Television broadcast service based on ATSC 3.0 technology, or NEXTGEN TV, is better than ATSC-1 in virtually all respects. But the ATSC 3.0 transition is challenging because, unlike the original DTV transition, broadcasters do not have access to additional unused RF channels on which to transmit ATSC 3.0 signals while also simulcasting their ATSC-1 transmissions. Without extra channels available for simulcasting signals using the new standard, the practical method that has emerged for the transition to ATSC 3.0 consists of stations combining all their ATSC-1 services on as few RF channels as possible via channel-sharing arrangements in order to free up one or more RF TV channels that can then be used for ATSC 3.0 transmissions. However, the goal of freeing up enough spectrum for a compelling and complete ATSC 3.0 service offering (i.e., enough “wow factor” to lure consumers) is in tension with the equally strong desire to avoid sacrificing the quantity or quality of existing ATSC-1 service, either by eliminating program channels or degrading video/audio quality by reducing bit rates. And that’s a problem, because combining all the current ATSC-1 services as closely together as possible in the minimum number of RF channels generally results in freeing up zero, one or maybe two channels for ATSC 3.0, depending on the specific market and stations participating. Using more efficient video compression would be helpful in minimizing ATSC-1’s bandwidth needs if it was possible. And it is, with a few caveats.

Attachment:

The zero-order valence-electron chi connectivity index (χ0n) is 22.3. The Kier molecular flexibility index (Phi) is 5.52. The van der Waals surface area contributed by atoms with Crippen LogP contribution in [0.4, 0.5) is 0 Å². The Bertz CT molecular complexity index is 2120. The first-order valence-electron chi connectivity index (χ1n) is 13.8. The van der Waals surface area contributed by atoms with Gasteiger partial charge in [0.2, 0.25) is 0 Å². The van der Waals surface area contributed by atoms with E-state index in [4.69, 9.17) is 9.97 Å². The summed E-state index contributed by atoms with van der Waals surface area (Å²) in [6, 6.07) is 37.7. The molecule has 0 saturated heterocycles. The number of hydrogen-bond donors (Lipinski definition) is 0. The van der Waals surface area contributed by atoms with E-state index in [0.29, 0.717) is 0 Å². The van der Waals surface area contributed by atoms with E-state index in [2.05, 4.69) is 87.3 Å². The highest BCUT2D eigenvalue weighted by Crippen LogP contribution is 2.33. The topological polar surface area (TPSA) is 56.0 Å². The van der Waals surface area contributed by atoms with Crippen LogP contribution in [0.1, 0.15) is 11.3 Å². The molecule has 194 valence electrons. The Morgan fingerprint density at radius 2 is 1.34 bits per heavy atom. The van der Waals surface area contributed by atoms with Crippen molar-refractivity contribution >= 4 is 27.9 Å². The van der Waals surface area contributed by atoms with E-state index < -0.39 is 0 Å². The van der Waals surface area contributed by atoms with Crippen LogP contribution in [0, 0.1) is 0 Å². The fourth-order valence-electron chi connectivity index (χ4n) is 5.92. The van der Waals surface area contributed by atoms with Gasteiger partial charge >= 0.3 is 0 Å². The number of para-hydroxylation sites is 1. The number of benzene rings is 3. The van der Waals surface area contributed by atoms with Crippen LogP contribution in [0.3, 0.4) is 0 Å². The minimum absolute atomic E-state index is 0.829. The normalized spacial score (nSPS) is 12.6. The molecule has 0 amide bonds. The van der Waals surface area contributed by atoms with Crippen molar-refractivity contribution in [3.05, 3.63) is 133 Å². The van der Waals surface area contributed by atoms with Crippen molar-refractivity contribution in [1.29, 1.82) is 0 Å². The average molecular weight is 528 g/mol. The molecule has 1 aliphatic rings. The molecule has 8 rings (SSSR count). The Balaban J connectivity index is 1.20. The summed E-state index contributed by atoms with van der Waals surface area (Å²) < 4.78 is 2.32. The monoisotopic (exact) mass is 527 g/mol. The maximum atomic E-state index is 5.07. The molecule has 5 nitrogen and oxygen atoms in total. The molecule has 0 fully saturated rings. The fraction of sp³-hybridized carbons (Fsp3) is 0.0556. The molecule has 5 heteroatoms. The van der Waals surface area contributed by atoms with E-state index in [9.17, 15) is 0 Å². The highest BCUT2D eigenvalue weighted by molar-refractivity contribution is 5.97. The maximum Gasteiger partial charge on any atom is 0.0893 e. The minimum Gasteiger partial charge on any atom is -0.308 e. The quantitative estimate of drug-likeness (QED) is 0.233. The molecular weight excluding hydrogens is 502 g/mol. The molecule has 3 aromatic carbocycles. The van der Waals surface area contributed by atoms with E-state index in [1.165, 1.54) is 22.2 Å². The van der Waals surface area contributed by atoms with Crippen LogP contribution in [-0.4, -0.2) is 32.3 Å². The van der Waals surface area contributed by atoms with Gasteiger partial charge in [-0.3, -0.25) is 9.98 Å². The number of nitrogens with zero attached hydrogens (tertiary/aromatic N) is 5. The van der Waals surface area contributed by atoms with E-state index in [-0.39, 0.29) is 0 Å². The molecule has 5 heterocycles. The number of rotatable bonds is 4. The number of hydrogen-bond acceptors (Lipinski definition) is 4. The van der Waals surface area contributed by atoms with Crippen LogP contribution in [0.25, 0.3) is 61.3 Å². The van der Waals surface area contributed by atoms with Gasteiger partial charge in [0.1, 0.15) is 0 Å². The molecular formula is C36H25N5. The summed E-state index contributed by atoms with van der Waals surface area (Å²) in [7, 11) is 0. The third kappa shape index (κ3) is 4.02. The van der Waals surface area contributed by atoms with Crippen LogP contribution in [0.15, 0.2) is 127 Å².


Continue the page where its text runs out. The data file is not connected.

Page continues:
MPEG-2 MPEG-2 compression, the video compression technology used in ATSC-1, was developed in the early 1990s and significant improvements in efficiency have been achieved in commercial MPEG-2 products over the last 25+ years. While the first HD compression encoders for ATSC-1 used essentially as much of the 19.3 Mbps capacity of the ATSC-1 RF channel as possible to produce a single acceptable HD program, more contemporary MPEG-2 compression engines developed over the past five years or so can encode multiple HD programs in a single TV channel. At this point, while additional modest improvements may be squeezed out using the latest techniques, experts advise that potential improvements for MPEG-2 have mostly been exploited in this now-mature technology.

Additional spectrum efficiency is also possible through the use of statistical multiplexing, a tool for combining multiple video streams more efficiently whereby a fixed bandwidth channel is shared among multiple services by allocating bandwidth for each stream according to each stream’s real-time needs. Compared to allocating a constant bandwidth for each video program, typical bandwidth savings of 20% to 40% are claimed for statistical multiplexing arrangements of multiple video streams. The state-of-the-art in the MPEG-2 world is at a performance level which might be surprising. With the caveat that perceived acceptability will be dependent on the type and complexity of the content and somewhat subjective overall, encoder/multiplexer solutions are now available that can pack as many as 2 HD plus 4 SD signals or 1 HD plus 7 SD signals in one 6 MHz ATSC-1 channel, and in some cases more than that.

However, there is also another tool that can used to minimize ATSC-1 spectrum usage—using MPEG-4 video compression.

H.264 logo

Some quick points about MPEG-4: